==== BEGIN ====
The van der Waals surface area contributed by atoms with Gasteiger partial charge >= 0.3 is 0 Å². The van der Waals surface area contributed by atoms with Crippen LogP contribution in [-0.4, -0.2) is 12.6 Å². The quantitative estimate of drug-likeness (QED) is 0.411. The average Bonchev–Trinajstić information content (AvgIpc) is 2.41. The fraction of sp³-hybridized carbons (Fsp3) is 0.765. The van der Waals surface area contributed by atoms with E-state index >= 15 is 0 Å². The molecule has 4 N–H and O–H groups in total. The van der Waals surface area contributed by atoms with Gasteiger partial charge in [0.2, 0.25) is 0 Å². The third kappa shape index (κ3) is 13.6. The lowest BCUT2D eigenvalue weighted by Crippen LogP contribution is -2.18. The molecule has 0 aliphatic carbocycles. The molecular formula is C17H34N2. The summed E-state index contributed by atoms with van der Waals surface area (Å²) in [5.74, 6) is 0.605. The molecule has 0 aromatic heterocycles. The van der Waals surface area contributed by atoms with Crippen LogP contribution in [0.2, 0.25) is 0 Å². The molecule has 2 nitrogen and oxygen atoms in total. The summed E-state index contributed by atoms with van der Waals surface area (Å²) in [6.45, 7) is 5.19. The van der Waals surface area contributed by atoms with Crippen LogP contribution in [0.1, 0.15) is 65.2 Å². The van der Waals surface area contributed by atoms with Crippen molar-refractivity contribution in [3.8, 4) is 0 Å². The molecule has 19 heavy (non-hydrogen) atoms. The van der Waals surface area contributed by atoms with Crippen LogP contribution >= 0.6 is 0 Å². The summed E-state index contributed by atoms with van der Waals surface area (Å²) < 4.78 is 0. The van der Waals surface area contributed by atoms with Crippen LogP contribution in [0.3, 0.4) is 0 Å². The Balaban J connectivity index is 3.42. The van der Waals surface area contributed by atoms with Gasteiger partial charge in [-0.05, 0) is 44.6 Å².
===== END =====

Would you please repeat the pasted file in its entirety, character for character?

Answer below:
The van der Waals surface area contributed by atoms with Gasteiger partial charge >= 0.3 is 0 Å². The van der Waals surface area contributed by atoms with Crippen LogP contribution in [-0.4, -0.2) is 12.6 Å². The quantitative estimate of drug-likeness (QED) is 0.411. The average Bonchev–Trinajstić information content (AvgIpc) is 2.41. The fraction of sp³-hybridized carbons (Fsp3) is 0.765. The van der Waals surface area contributed by atoms with E-state index >= 15 is 0 Å². The molecule has 4 N–H and O–H groups in total. The van der Waals surface area contributed by atoms with Gasteiger partial charge in [0.2, 0.25) is 0 Å². The third kappa shape index (κ3) is 13.6. The lowest BCUT2D eigenvalue weighted by Crippen LogP contribution is -2.18. The molecule has 0 aliphatic carbocycles. The molecular formula is C17H34N2. The summed E-state index contributed by atoms with van der Waals surface area (Å²) in [5.74, 6) is 0.605. The molecule has 0 aromatic heterocycles. The van der Waals surface area contributed by atoms with Crippen LogP contribution in [0.2, 0.25) is 0 Å². The molecule has 2 nitrogen and oxygen atoms in total. The summed E-state index contributed by atoms with van der Waals surface area (Å²) in [6.45, 7) is 5.19. The van der Waals surface area contributed by atoms with Crippen LogP contribution in [0.1, 0.15) is 65.2 Å². The van der Waals surface area contributed by atoms with Crippen molar-refractivity contribution in [3.8, 4) is 0 Å². The molecule has 19 heavy (non-hydrogen) atoms. The van der Waals surface area contributed by atoms with Crippen LogP contribution >= 0.6 is 0 Å². The summed E-state index contributed by atoms with van der Waals surface area (Å²) < 4.78 is 0. The van der Waals surface area contributed by atoms with Crippen LogP contribution in [0.3, 0.4) is 0 Å². The Balaban J connectivity index is 3.42. The van der Waals surface area contributed by atoms with Gasteiger partial charge in [-0.05, 0) is 44.6 Å².